Rules replace the waiver process – so if you have skin in this game, it’s on you to make sure that each rule reflects the way you want the sUAS industry to evolve.

Speak now or forever, etc. That’s also the message from Mark McKinnon and Jonathan Rupprecht, both of whom are quoted extensively in this issue. I will let you know when the NPRM and the ANPRM are open for comment.


Ft. Lauderdale – image courtesy of Pixabay

The NPRM for Operations of Small Unmanned Aircraft Over People was originally scheduled to be published in June 2018. It was written in 2016 but was blocked by the security agencies demanding Remote ID in early 2017.

I’ll get to the details and commentary, but what surprised me is that Night Operations got folded into this rule. With 20/20 hindsight I realized that it has never had a place on the DOT Unified Agenda. I checked with a few people who “know these things” and got conflicting opinions about when Night Ops was added to
the mix.

Night Ops is the easiest waiver to get FAA approval for – some 1,300 at this writing. As currently practiced, it is not dependent on Remote ID.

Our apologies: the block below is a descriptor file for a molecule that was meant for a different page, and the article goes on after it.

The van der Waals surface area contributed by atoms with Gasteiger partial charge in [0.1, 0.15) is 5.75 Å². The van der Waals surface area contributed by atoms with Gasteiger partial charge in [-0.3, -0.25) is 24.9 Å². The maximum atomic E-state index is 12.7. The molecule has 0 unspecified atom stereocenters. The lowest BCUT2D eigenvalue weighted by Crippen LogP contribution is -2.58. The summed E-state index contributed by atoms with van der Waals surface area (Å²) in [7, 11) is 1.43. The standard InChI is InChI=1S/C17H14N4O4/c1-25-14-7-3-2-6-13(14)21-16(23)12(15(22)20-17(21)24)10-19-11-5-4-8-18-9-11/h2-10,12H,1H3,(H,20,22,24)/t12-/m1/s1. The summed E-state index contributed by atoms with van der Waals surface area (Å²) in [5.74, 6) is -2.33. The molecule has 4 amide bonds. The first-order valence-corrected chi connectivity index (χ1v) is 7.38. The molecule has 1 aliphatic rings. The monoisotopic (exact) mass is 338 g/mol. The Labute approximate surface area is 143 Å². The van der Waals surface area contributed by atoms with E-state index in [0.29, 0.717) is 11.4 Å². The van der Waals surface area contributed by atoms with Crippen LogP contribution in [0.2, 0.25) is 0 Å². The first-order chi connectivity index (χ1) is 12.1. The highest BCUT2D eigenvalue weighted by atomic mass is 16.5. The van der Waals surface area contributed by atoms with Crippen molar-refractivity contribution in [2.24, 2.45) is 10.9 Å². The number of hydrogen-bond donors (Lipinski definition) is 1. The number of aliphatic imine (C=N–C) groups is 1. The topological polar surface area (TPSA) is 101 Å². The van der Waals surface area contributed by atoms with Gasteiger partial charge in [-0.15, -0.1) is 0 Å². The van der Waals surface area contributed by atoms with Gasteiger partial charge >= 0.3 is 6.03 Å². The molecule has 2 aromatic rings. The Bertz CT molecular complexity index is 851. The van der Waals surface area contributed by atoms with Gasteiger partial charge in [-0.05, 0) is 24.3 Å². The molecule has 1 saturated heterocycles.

What’s ‘bad’ – because at the very least it will slow things down – is that it is bundled with Flight Over People, which as you will see is a complex proposal that is contingent on a Remote ID rule. Read the tea leaves, people will be applying for Night Ops waivers for a good long while.

As always, Mark McKinnon writing in Plane-ly Spoken does a beautiful job of breaking the proposed rules down in his article FAA/UAS – Drone Regulation Marches Forward! So I am going to ask him (metaphorically) to lead off.

The rules continue the FAA’s focus on a performance-based approach that is technologically neutral.  The FAA does not care what means you use to meet the standard, just that the standard is met.

For flight over people, the regulation breaks UAS down into three categories based on risk of injury.

  • Category 1: Includes all UAS weighing 0.55 pounds or less. These aircraft would be permitted to fly over people under Part 107 without any
    additional requirements.
  • Category 2: Inclusion in this category is not weight-based. Instead, the manufacturer must prove to the FAA that, in the event of a collision, the UAS would not injure a person more severely than if they were hit with a rigid object that transferred 11 ft-lbs of kinetic energy.  A UAS meeting these requirements can be flown under Part 107 without additional restrictions.
  • Category 3: This class is for UAS that would not produce an injury in a person struck more serious than if he or she were struck with a rigid object that transferred 25 ft-lbs of kinetic energy. Category 3 UAS would have additional operating limitations.  They could not operate over an open air assembly of people, must be conducted in a restricted access site, and would not be permitted to hover directly over people.

It should be noted, however, that the FAA made clear that the final flight over people rule will not be released until the UAS remote identification rulemaking
is complete.